Patient education: Medicines for chronic obstructive pulmonary disease (COPD) (The Basics)

Beyond the Basics — Beyond the Basics patient education pieces are longer, more sophisticated, and more detailed. These articles are best for patients who want in-depth information and are comfortable with some medical jargon.

Patient education: Asthma inhaler techniques in children (Beyond the Basics)
Patient education: Asthma treatment in adolescents and adults (Beyond the Basics)
Patient education: Asthma symptoms and diagnosis in children (Beyond the Basics)
Patient education: How to use a peak flow meter (Beyond the Basics)
Patient education: Trigger avoidance in asthma (Beyond the Basics)
Patient education: Chronic obstructive pulmonary disease (COPD) treatments (Beyond the Basics)

Professional level information — Professional level articles are designed to keep doctors and other health professionals up-to-date on the latest medical findings. These articles are thorough, long, and complex, and they contain multiple references to the research on which they are based. Professional level articles are best for people who are comfortable with a lot of medical terminology and who want to read the same materials their doctors are reading.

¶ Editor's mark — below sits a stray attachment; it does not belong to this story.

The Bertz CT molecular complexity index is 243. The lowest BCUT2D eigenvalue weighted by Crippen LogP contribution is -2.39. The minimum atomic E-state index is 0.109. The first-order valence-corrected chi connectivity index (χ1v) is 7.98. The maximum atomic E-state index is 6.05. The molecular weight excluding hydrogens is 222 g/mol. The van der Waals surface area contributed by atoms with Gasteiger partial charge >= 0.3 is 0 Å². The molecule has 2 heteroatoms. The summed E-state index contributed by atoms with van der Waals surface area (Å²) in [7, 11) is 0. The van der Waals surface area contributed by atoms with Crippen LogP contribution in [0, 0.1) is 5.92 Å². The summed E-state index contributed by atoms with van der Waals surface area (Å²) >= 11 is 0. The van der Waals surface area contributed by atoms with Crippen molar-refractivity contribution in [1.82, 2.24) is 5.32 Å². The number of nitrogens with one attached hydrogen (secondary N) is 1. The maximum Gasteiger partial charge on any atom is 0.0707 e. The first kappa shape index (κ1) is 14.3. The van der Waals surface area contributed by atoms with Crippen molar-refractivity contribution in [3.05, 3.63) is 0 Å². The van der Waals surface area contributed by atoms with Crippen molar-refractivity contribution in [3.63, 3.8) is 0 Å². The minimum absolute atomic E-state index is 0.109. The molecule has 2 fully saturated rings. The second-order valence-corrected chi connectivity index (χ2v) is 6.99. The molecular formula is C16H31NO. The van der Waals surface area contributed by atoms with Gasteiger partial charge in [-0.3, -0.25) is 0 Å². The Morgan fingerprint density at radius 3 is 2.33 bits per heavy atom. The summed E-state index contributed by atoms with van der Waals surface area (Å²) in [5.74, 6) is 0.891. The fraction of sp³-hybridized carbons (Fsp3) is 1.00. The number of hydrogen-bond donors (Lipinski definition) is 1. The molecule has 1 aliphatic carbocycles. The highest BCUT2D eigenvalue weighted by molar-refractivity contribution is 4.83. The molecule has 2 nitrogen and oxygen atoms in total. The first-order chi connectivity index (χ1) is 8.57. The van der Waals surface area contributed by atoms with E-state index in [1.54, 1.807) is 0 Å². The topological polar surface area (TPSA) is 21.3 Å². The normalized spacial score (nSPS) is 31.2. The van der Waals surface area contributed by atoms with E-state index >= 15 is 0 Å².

An overview of asthma management
Beta agonists in asthma: Acute administration and prophylactic use
Delivery of inhaled medication in adults
The use of chromones (cromoglycates) in the treatment of asthma
The use of inhaler devices in adults
Acute exacerbations of asthma in adults: Home and office management
Treatment of intermittent and mild persistent asthma in adolescents and adults
Asthma education and self-management
Stable COPD: Overview of management
Stable COPD: Initial pharmacologic management
COPD exacerbations: Management

The following organizations also provide reliable health information.

Center for Disease Control and Prevention

     (www.cdc.gov/ASTHMA/)

American College of Chest Physicians

(http://onebreath.org/patient-education-resources/pulmonary-procedures-and-treatments)

American Lung Association

     (http://www.lung.org/lung-health-and-diseases/lung-disease-lookup/asthma/living-with-asthma/managing-asthma/understand-your-medication.html)